A more productive model for the media-attention-as-instrument-of-justice model would be the case of Bernard Noble, who “became a national symbol of harsh drug laws after he was sentenced to 13 years of hard labor for carrying about two joints worth of marijuana,” according to the Marshall Project. His case had attracted the attention of billionaire New York hedge fund manager Daniel Loeb, who “spent years pressing courts, governors and lawmakers to reverse the long sentence. This attracted media including Newsweek, VICE, and the Huffington Post. It worked: Noble was released this year after seven years. But before he was released, Noble’s supporters had successfully convinced the governor of Louisiana to help change a rule requiring prisoners to serve 10 years before clemency could be considered. And Louisiana lawmakers passed a bill to reduce the maximum sentence for marijuana possession. “But for Dan Loeb, we would not even have known, not just about Bernard’s case, but also this administrative rule on clemency,” said Holly Harris, executive director of Justice Action Network. [Nicole Lewis and Maurice Chammah / Marshall Project]

Stories From The Appeal

Police officers in riot gear line up in front of protesters during a demonstration in Berkeley, California, in 2014. [Photo illustration by Anagraph. Photo by Justin Sullivan/Getty Images]

In Washington State, It’s Nearly Impossible to Prosecute Police Killings. This fall, however, an initiative goes to voters that would change the law on deadly force by the police, which has led to no officer there being convicted of wrongfully killing someone in the line of duty in more than 30 years. [Mike Faulk]

The Incalculable Costs of Mass Incarceration. Prisons carry enormous, perhaps impossible to measure social costs—but when assessing the system fiscally, reformers should focus on staffing salaries instead of the number of incarcerated people. [John Pfaff]

The Appeal Podcast Episode 15: On the Ground in Dallas’s High Stakes DA Race. This week is our first installment in a new series about how activists and organizers on the ground are shaking up district attorney races. First up: Dallas County. [Adam H. Johnson]

Stories From Around the Country

Democratic New Jersey sheriff confirms fears about law enforcement with racist remarks: New Jersey’s governor, Phil Murphy, is calling for the resignation of Bergen County Sheriff Michael Saudino after a secret recording revealed the sheriff making racist remarks. The conversation was recorded after Murphy’s gubernatorial inauguration, and Saudino recounts Murphy’s speech: “He talked about the whole thing, the marijuana, sanctuary state … better criminal justice reform. Christ almighty, in other words let the blacks come in, do whatever the fuck they want, smoke their marijuana, do this do that, and don’t worry about it. You know, we’ll tie the hands of cops.” He then complains that Murphy appointed Gurbir Grewal, who is Sikh, solely because of “the turban.” Sheriff Saudino oversees the largest law enforcement agency in the state’s most populated county, assisting municipal police departments, guarding the courthouse, patrolling county roads, and running the jail. Another recent WNYC report showed that most people at the Bergen County Jail are now immigrants held as part of a contract with ICE. Under Saudino, these detainees are not allowed to hug their children during visits. [Matt Katz / WNYC]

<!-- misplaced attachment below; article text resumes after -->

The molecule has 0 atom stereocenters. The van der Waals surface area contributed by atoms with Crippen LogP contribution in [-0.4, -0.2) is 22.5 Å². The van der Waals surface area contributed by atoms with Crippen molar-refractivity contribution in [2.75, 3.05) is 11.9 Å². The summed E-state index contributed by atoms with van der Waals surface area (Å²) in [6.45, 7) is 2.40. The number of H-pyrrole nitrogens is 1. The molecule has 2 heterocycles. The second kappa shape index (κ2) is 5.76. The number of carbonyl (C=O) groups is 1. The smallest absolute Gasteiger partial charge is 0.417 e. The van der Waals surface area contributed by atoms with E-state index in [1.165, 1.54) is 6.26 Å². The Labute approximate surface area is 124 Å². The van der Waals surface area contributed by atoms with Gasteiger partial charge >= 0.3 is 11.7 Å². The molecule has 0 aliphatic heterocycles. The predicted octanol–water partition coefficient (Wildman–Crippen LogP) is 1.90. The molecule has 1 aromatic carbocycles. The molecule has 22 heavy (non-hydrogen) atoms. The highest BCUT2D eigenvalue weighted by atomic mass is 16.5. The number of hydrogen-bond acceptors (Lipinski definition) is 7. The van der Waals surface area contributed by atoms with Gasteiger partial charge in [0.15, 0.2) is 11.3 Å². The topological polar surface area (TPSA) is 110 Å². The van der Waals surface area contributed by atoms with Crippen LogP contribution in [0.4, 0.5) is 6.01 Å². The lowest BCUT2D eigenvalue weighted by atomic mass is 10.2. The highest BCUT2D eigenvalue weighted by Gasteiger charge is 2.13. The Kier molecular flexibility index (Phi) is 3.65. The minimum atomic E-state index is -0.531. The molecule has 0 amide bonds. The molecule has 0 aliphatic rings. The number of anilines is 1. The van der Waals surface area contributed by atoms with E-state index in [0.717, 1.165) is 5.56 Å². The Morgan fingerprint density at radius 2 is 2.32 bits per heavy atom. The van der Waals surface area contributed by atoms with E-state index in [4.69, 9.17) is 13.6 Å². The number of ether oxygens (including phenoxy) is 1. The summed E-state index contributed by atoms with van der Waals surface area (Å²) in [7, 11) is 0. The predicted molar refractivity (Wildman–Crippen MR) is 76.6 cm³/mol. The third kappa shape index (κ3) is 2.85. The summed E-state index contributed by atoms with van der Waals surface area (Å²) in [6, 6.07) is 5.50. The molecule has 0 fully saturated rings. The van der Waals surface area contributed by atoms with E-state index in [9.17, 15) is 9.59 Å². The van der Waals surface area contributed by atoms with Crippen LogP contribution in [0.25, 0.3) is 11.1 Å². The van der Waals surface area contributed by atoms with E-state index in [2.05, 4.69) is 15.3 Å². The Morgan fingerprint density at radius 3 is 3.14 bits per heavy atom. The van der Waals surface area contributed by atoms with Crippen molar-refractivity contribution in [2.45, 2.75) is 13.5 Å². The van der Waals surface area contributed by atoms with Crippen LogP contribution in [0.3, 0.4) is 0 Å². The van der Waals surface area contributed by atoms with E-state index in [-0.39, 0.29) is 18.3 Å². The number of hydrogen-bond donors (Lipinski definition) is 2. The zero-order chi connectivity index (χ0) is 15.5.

Massachusetts prosecutor who lost primary to reformer to launch write-in campaign: “After beating the establishment candidate to win the Democratic primary battle for district attorney in Berkshire County, Massachusetts, Andrea Harrington now has to do it again,” reports The Intercept. Two weeks after losing the primary election by 692 votes, Paul Caccaviello announced a write-in campaign for the general election. In her campaign, Harrington espoused a progressive platform, while Caccaviello largely promised to continue the policies of his predecessor, who resigned to give Caccaviello the incumbency. In announcing his write-in campaign, Caccaviello said, “They must know that their DA is an experienced criminal attorney with a vast depth of knowledge, not a product manufactured by a powerful political machine.” Harrington’s response: “These are the ideas that were thoroughly debated during the primaries. The voters made their choice, and elections have consequences.” [Eoin Higgins / The Intercept]

Philadelphia DA supports law that would give lifers a shot at parole after 15 years: Philadelphia’s reformist district attorney, Larry Krasner, has come out in support of a proposed law that would give people sentenced to life in prison a chance to go before the parole board after serving 15 years. The bill would create an opportunity for release and an incentive to change. “Approximately 5,236 people are serving life sentences in Pennsylvania,” nearly half of whom are 50 years of age or older, writes Krasner. “Our state ranks second in the nation for elderly inmates.” He also notes that 55 percent of those serving life without parole are considered model prisoners. “Together, we can continue to include the voices of victims and their families while empowering the parole board to make decisions grounded in public safety and justice for all.” [Philadelphia District Attorney’s Office / Medium]

Florida deputy’s misconduct prompts prosecutor to dismiss cases: Prosecutor Glenn Hess has called for the dismissal of charges and of sentencing in some cases because he has “lost confidence in [Jackson County Sheriff’s Office Deputy Zachary] Wester’s professionalism” and can no longer trust him as a witness or as an investigator. An internal investigation is ongoing, but so far at least one body camera video appears to show Wester plant a packet of methamphetamine in the car of a woman he had pulled over. After the allegations came to light from within the prosecutor’s office and from defense attorneys, Wester was suspended with pay for about six weeks and then terminated this month. Hess filed for pleas to be vacated in six criminal cases, and dismissal of at least 41 pending cases in which Wester was a primary witness. Wester was involved in 263 cases this year, all of which are under review. [Deborah Buckhalter / Jackson County Floridian]

Thanks for reading. Have a great weekend.